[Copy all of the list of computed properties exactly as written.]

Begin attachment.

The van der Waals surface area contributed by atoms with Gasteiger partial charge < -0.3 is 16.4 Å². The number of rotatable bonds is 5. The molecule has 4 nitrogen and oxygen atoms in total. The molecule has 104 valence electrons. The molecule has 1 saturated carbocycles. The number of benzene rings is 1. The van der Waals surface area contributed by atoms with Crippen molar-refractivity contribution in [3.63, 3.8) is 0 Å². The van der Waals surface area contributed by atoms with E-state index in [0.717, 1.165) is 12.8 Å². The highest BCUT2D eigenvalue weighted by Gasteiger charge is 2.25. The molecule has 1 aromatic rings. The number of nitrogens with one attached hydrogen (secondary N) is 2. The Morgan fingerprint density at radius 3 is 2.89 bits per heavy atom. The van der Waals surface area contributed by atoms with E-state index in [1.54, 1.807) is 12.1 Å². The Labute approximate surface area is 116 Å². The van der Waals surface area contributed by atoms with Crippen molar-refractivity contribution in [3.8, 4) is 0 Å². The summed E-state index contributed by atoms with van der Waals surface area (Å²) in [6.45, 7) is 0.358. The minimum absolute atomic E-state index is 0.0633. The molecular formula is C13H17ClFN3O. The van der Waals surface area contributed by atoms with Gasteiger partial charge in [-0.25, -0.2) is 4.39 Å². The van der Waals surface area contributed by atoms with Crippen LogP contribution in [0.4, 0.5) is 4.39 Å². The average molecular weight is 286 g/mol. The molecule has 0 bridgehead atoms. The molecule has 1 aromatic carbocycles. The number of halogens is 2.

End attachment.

The van der Waals surface area contributed by atoms with Gasteiger partial charge < -0.3 is 16.4 Å². The number of rotatable bonds is 5. The molecule has 4 nitrogen and oxygen atoms in total. The molecule has 104 valence electrons. The molecule has 1 saturated carbocycles. The number of benzene rings is 1. The van der Waals surface area contributed by atoms with Crippen molar-refractivity contribution in [3.63, 3.8) is 0 Å². The van der Waals surface area contributed by atoms with E-state index in [0.717, 1.165) is 12.8 Å². The highest BCUT2D eigenvalue weighted by Gasteiger charge is 2.25. The molecule has 1 aromatic rings. The number of nitrogens with one attached hydrogen (secondary N) is 2. The Morgan fingerprint density at radius 3 is 2.89 bits per heavy atom. The van der Waals surface area contributed by atoms with E-state index in [1.54, 1.807) is 12.1 Å². The Labute approximate surface area is 116 Å². The van der Waals surface area contributed by atoms with Crippen molar-refractivity contribution in [3.8, 4) is 0 Å². The summed E-state index contributed by atoms with van der Waals surface area (Å²) in [6.45, 7) is 0.358. The minimum absolute atomic E-state index is 0.0633. The molecular formula is C13H17ClFN3O. The van der Waals surface area contributed by atoms with Gasteiger partial charge in [-0.25, -0.2) is 4.39 Å². The van der Waals surface area contributed by atoms with Crippen LogP contribution in [0.4, 0.5) is 4.39 Å². The average molecular weight is 286 g/mol. The molecule has 0 bridgehead atoms. The molecule has 1 aromatic carbocycles. The number of halogens is 2.